On Tue, 11 Nov 2008 17:26:51 +0000 (UTC)
Duncan <[EMAIL PROTECTED]> wrote:

> > Words
> > like "production", "critical" and "important" can be applied as
> > easily to the state of a company's or nation's system as to a
> > single person's.

> Yes, but it's a relative thing.
>huge snip<

That's what I said, only in many more words and with a confusing "Yes,
but" at the start, as if you were complementing or correcting what I

> IOW, I'd have agreed if the point was that it's a machine that's
> useful to the user and that he doesn't want broken, and we should
> behave accordingly, but the triple emphasis of important, production,
> critical, seemed a bit undue for the lengths to which an ordinary
> user goes or the priority he reveals by his own actions.  And if his
> actions reveal a SERIOUS priority in the area, than he's already
> covered by definition. That's all I was saying.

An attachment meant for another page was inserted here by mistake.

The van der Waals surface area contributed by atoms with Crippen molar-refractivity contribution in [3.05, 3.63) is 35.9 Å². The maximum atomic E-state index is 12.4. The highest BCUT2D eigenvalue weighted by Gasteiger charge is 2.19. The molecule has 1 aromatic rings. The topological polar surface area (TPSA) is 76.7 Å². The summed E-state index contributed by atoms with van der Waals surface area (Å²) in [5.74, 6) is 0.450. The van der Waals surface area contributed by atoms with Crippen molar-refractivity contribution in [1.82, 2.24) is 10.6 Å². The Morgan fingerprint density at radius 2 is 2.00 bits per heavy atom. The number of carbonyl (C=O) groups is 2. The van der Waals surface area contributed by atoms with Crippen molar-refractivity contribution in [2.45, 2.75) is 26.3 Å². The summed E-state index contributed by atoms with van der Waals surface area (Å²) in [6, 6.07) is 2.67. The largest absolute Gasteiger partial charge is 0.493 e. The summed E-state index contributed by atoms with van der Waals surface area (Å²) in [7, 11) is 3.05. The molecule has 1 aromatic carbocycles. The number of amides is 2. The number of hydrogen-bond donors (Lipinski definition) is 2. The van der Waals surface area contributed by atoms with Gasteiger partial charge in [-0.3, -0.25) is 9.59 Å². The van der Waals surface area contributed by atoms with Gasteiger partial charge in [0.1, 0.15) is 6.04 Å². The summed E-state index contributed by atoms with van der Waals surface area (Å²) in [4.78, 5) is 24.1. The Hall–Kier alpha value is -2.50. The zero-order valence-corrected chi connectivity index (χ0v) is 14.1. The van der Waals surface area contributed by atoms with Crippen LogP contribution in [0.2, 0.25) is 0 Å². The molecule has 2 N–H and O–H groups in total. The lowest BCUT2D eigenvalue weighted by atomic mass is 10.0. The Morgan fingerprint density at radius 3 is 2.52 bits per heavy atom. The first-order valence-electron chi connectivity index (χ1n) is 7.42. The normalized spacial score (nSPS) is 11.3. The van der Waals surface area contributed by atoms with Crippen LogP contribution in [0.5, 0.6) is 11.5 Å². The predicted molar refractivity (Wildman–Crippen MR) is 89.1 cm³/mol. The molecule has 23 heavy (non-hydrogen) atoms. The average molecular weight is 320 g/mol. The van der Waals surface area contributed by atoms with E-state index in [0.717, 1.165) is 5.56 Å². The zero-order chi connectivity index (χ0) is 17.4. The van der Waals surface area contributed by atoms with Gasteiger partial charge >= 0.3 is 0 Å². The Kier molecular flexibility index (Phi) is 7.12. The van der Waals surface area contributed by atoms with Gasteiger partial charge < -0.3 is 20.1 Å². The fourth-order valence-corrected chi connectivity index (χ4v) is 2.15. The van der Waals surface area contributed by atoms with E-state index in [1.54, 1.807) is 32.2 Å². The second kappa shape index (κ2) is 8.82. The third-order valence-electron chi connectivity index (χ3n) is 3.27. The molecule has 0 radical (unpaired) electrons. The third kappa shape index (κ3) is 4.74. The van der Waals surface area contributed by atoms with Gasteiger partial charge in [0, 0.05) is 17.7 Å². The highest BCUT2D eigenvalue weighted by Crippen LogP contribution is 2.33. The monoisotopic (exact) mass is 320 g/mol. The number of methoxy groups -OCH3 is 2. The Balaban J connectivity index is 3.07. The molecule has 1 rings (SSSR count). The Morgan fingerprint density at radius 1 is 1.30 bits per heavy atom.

Um, you didn't say all of that. In fact you said none of that. You said:

> If it's a "production, critical, important" system, then what is one
> doing installing updates on it directly without verifying them on a
> generally identical test system first?

Users with only one Gentoo system to work with rely on ebuild
maintainers and arch teams to run the "generally identical test
systems" on their behalf (and respectively request and establish what
the stable branch is).

yoswink said this:

> Are you going to install in your stable (production, critial,
> important,...) system a combination of packages not tested before?

He takes "stable" to mean one of three things, or maybe even something
completely different ("...") that some user out there might take to mean
"stable"[1]. Then you rip some of the punctuation out and put these
words in his mouth:

> If it's a "production, critical, important" system,

going on to talk about the discrepancy between best practices in
*corporate* software deployment and ignoring Gentoo's stable branch.

You did it again in the "IOW" quotation above explaining it as a "triple
emphasis" instead of what it was intended to denote, namely as a few
possible examples of the meaning of "stability".

Kind regards,

[1] To which I responded by pointing to Gentoo's philosophical blurb.

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